Chapter One

I remember the first time I saw him. He was huge to my young eyes, as tall and broad as the Lonely Mountain that towers over Mirkwood, taller even than Father with his pointed, drooping hat that seemed to scrape the ceiling of our underground corridors, and a great waterfall of a cloak about his shoulders. And he was loud. His step was loud amid our silent footfalls, his boot-heels clattering on the stone as he moved. His clothing rustled as ours did not, and his staff tapped against the stone as he walked. And he laughed, a great, deep rumbling growl of laughter. He was altogether very strange, and quite frightening to me. So of course I had to get closer to see this strange creature that much better.

I had no business being there, and well I knew it; small elves were not to intrude upon the business of their elders, or their fathers, and most certainly not upon the king's. But I stayed anyway, intrigued by this novelty in our otherwise well-ordered, predictable world in Mirkwood.

I sidled through the corridors, small and unnoticed in the shadows yet risking detection as I crept along behind my father and his guest and the others of our household that he seemed to draw to him. It seemed that I was not the only one wishing to see the stranger better, though I was the only one determined to stay hidden. The adults who lived in Mirkwood always moved freely about my father's realm, while I clung to the shadows and hoped to not be noticed, or at least not to gain unwanted notice too soon.

The stranger was even more outlandish on closer inspection than at first glimpse. His clothing was strange too, rough and gray and coarsely woven as it was. I judged that I wasn't tall enough to come much above his boots.

Was this creature a cave troll? I had heard cave trolls spoken of, and it was said that they were large and gray. But this being was clearly welcomed by my fahter, so it must not be a cave troll. Perplexed, I bit my lip and leaned a little closer, hoping to hear something that might enlighten me.

He turned suddenly toward my corner of shadow and looked at me. At *me*. Hidden as I was, he still saw me. My heart pounded over being caught out, but his attention brought the greatest surprise of all: he had hair on his face.

I had never seen such a thing. No elf looks thus, but he wore a great bird's nest tangle of a thing, a briar patch, a… I didn't know what to think of it. This thing was as the moss that grows upon the oldest of trees. And above it were two bright, blue eyes that saw through shadow to uninvited little guests.

Was he an Ent, perhaps? I had heard my father's courtiers sing of Ents as well, tall and old and shaggy. Whatever he may have been, his eyes locked into mine and for a long, silent moment we stared at each other in equal astonishment.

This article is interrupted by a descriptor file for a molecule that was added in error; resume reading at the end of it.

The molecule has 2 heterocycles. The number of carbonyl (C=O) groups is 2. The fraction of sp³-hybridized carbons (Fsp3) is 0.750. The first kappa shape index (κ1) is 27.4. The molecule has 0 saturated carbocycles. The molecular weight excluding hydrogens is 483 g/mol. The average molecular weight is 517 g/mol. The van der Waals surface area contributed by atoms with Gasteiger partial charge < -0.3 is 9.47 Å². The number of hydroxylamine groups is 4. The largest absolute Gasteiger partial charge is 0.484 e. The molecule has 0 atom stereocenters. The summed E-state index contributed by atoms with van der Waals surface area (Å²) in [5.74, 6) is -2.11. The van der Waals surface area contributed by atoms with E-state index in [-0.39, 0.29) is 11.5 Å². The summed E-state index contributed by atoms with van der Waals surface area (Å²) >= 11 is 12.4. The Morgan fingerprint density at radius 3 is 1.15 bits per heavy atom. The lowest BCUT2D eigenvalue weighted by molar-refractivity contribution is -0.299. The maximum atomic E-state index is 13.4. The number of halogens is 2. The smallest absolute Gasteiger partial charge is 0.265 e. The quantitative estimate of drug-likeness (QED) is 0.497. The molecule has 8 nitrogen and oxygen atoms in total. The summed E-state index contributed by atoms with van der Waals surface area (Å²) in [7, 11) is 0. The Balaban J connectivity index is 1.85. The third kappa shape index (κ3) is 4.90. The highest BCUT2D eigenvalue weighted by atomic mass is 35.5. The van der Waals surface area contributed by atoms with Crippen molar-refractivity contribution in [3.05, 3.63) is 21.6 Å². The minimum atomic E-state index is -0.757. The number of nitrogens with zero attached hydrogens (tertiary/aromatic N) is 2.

I thought that perhaps it would be safer to leave the gathering then, before my father followed his guest's gaze and discovered me behind the tapestry. Slowly, I sidled away with my back pressed to the wall, hoping to gain the corner to the next corridor before the stranger gave me away.

He was kind enough to remain silent during my retreat, and I dared a glance back over my shoulder as I slipped around the corner. The eyes peering from above the dark thicket were still following me. Those eyes held curiosity, and... and they looked kind, as though they smiled.

~ ~ ~

The little one was small and far too thin, even by little elf standards, and his hair was a massive tangle of dirty brown with long, thin strands falling into his eyes. At first glimpse, I assumed that he was a servant's child, crept up from the kitchen and no doubt eager to set eyes on the Istari, new-come to his world and only just exploring Mirkwood.

I felt his presence before I saw him. Felt a bright, amazed curiosity steadily reaching out toward me from the tapestry. As that is not normally the mood of dead cloth, I focused my own curiosity upon it only to spy a pair of very small, well-worn leather boots peeking out from beneath its edge.

The child was good at sneaking, very good, as if he'd had plenty of practice at it. The tapestry did not so much as tremble as he crept along, step by step, behind it. I followed his progress until he peered around its edge and stared at me.

The moment we locked gazes, I could sense the keen intelligence and inquisitiveness behind those huge eyes, their color muddied by the hair guarding their gaze. He studied me intently -- a unique thing all in itself, as I was finding that even in my rustic, homespun appearance many elves seemed hesitant to meet my gaze. A newcomer to this little one's world, I was certain he'd never seen anything like me before.

His eyes widened suddenly, and I felt rather than heard his breath catch as our gazes locked. A flash of fear crossed his delicate face. He tensed and his dirty fingers clung to the edge of the tapestry.

His gaze flashed briefly from me to the king. Was Thranduil the focus of his fear then? It seemed so to me, as the little elf then abandoned the tapestry to begin skulking back along the cold stone wall. His goal was obviously the corner of the room, where he could easily gain the freedom of the open stone corridor.

Why in the world would a servant's child fear the king?